Ever since coming into contact with Jofebar’s work, I have been fascinated by the company’s curious logo: a figurative silhouette of what appears to be a Barcelos rooster (a widely recognised emblem of Portugal) in an intense red, with an abstract white cross occupying the position of the animal’s heart.

Whenever I pause to contemplate this interesting design, I always find it to be highly charged with intentionality. The way I see it, this pleasant logo embodies a promise, on one hand, of high-quality, local artisanal work “made in Portugal” – represented by the romantic symbol of the rooster – and on the other, of the precision of Swiss technology, represented here by the reference to the country’s minimalist flag.

Indeed, Jofebar’s elegant logo, the Portuguese rooster with a Swiss heart, intelligently and optimistically depicts the company’s desire to offer an intermediate technology, somewhere between artisanal work and industrial production, capable of effectively and flexibly meeting the demands of the complex world of construction.



These days, those who, like us, work in the world of architecture – and consequently in the world of construction – find themselves in a peculiar situation. The constructional excesses of a society deeply affected by the untrammelled growth of the extravagant early years of this century and the devastating crisis that followed have caused people to distance themselves from architecture and construction technology.

For various reasons, ordinary citizens now reject the technology of radical industrialisation inherited from the modern culture of the 20th century as a result of its inability to address the more delicate problems of construction and architecture in today’s society. Accordingly, those same citizens seek a more human use of construction technology and the construction industry.

Faced with this situation, today’s society demands a construction technology with an intermediate character, able to blend the industrial with the artisanal in a balanced manner, side by side, on equal footing, combining the best of both worlds. The need for a more accessible construction technology implies a prevalence of the humanist logic of construction over the inhuman logic of uncontrolled mass construction.

This more human approach to construction, currently advocated by various sectors of society, is based on the principle that construction technology – one of the manifestations of human knowledge – should be an instrument whereby living conditions – and consequently our habitat – are improved.

There is therefore a need for construction processes to adopt new strategies which make them more sustainable and human. Accordingly, the time has come to demand an intermediate technology better suited to the needs of people and society.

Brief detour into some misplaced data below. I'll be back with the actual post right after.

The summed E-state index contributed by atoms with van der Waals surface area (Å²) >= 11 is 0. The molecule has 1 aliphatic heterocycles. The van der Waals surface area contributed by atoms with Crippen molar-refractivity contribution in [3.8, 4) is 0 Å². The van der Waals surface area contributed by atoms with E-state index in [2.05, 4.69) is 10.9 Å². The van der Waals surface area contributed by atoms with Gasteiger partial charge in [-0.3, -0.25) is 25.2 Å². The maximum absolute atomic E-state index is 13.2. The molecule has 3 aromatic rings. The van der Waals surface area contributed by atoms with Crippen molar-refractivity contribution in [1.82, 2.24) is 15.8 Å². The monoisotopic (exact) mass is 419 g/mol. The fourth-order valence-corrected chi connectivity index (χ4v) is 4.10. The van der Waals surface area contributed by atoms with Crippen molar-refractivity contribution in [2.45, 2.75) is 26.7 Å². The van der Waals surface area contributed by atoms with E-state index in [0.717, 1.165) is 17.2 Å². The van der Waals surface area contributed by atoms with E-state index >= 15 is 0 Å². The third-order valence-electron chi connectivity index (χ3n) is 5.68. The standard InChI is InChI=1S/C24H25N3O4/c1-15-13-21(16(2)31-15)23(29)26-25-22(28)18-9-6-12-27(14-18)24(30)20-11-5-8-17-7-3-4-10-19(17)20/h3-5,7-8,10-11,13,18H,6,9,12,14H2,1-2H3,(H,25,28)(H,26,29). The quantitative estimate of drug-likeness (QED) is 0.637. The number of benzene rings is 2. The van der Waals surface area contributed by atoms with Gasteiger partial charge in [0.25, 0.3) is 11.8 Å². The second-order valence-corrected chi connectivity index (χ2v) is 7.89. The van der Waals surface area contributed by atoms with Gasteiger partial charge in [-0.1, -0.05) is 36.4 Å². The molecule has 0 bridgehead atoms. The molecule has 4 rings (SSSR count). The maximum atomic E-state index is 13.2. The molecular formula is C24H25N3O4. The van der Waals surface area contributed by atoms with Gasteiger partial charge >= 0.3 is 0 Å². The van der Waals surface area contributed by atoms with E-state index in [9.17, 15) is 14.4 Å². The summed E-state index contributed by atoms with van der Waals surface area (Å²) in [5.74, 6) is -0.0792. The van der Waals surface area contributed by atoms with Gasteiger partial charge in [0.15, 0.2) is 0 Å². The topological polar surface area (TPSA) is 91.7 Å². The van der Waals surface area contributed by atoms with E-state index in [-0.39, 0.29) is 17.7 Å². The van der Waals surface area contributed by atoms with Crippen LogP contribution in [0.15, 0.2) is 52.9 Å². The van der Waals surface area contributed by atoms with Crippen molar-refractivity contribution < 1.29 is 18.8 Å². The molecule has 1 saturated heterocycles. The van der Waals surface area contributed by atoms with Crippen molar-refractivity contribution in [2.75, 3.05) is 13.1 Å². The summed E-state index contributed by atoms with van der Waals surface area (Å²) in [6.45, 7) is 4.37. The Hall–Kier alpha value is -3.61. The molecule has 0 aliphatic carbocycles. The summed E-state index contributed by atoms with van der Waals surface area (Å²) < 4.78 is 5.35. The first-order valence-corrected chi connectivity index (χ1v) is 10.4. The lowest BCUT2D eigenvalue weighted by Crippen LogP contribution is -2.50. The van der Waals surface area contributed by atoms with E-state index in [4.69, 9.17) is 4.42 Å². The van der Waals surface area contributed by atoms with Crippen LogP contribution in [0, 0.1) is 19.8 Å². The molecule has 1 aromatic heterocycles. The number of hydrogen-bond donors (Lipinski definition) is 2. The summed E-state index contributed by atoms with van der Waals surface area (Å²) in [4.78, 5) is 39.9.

Today’s society requires an intermediate technology which enables more human and personalised construction processes than those proposed by indiscriminate industrialisation as the only instrument of contemporary architecture. Today’s society requires an intermediate technology which allows freer and more effective experimentation in a more open environment, with a closer involvement of people, of society itself, breaking down the limits between architecture, construction and other disciplines.



Through its collaboration with leading architects from all over the world, Jofebar has always defended this intermediate role of technology in meeting the needs of people and a constantly changing society.

Since its formation, Jofebar has successfully combined high-tech knowledge (using large glass surfaces with thicknesses reduced to a minimum, complex glass heating systems or electromagnetic sliding mechanisms) with low-tech culture (characterised by in situ artisanal assembly, invariably accompanied by ample professional support so as to leverage material experience, prototypes, scale models, etc.) in line with the purest tradition of local artisanal metalwork.

Indeed, Jofebar has always been a company made up of specialists in intermediate technology; specialists in the combination of technology with artisanship, or global industry focussed on material and economic optimisation with local knowledge based on the artistry of the professions and traditional knowledge as instruments for the optimisation and humanisation of construction processes.

In this way, driven by a constant desire to oscillate between the industrial and artisanal nature of the finest contemporary architecture, Jofebar caters to a widespread yearning to reclaim the human scale and the personalisation of industry, seeking to keep its use of technology to an absolute minimum while respecting the scale of the location, genuinely at the service of human beings and society.

… After all, Jofebar takes pride in offering society an intermediate technology made by people, with people and for people.